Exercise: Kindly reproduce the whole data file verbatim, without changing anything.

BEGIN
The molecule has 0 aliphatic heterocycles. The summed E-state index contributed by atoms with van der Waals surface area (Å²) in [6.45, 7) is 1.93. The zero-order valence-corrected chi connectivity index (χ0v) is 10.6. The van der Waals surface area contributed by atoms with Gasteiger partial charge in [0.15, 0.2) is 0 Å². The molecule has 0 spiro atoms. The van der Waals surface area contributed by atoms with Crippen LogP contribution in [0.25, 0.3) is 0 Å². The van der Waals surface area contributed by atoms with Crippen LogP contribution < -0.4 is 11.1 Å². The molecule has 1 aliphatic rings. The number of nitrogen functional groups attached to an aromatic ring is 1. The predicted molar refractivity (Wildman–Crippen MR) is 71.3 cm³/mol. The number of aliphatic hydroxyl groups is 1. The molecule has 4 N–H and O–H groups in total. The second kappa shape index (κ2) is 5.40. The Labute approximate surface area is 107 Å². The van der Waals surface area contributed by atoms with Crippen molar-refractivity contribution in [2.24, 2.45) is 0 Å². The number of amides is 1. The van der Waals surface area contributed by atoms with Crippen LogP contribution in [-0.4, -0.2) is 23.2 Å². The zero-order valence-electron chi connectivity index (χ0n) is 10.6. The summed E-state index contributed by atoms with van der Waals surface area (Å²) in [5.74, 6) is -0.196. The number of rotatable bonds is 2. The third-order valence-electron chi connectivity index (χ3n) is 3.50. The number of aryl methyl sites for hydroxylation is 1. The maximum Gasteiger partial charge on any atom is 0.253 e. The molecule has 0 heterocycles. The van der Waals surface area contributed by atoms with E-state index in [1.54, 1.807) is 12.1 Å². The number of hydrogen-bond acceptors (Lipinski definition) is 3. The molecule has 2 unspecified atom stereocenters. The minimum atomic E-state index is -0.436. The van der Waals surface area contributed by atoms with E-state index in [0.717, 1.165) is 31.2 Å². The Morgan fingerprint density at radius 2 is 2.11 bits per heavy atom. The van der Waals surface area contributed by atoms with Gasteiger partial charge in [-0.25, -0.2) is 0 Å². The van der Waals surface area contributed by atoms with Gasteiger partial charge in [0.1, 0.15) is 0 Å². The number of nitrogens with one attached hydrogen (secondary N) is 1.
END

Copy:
The molecule has 0 aliphatic heterocycles. The summed E-state index contributed by atoms with van der Waals surface area (Å²) in [6.45, 7) is 1.93. The zero-order valence-corrected chi connectivity index (χ0v) is 10.6. The van der Waals surface area contributed by atoms with Gasteiger partial charge in [0.15, 0.2) is 0 Å². The molecule has 0 spiro atoms. The van der Waals surface area contributed by atoms with Crippen LogP contribution in [0.25, 0.3) is 0 Å². The van der Waals surface area contributed by atoms with Crippen LogP contribution < -0.4 is 11.1 Å². The molecule has 1 aliphatic rings. The number of nitrogen functional groups attached to an aromatic ring is 1. The predicted molar refractivity (Wildman–Crippen MR) is 71.3 cm³/mol. The number of aliphatic hydroxyl groups is 1. The molecule has 4 N–H and O–H groups in total. The second kappa shape index (κ2) is 5.40. The Labute approximate surface area is 107 Å². The van der Waals surface area contributed by atoms with Crippen molar-refractivity contribution in [2.24, 2.45) is 0 Å². The number of amides is 1. The van der Waals surface area contributed by atoms with Crippen LogP contribution in [-0.4, -0.2) is 23.2 Å². The zero-order valence-electron chi connectivity index (χ0n) is 10.6. The summed E-state index contributed by atoms with van der Waals surface area (Å²) in [5.74, 6) is -0.196. The number of rotatable bonds is 2. The third-order valence-electron chi connectivity index (χ3n) is 3.50. The number of aryl methyl sites for hydroxylation is 1. The maximum Gasteiger partial charge on any atom is 0.253 e. The molecule has 0 heterocycles. The van der Waals surface area contributed by atoms with E-state index in [1.54, 1.807) is 12.1 Å². The number of hydrogen-bond acceptors (Lipinski definition) is 3. The molecule has 2 unspecified atom stereocenters. The minimum atomic E-state index is -0.436. The van der Waals surface area contributed by atoms with E-state index in [0.717, 1.165) is 31.2 Å². The Morgan fingerprint density at radius 2 is 2.11 bits per heavy atom. The van der Waals surface area contributed by atoms with Gasteiger partial charge in [-0.25, -0.2) is 0 Å². The van der Waals surface area contributed by atoms with Gasteiger partial charge in [0.1, 0.15) is 0 Å². The number of nitrogens with one attached hydrogen (secondary N) is 1.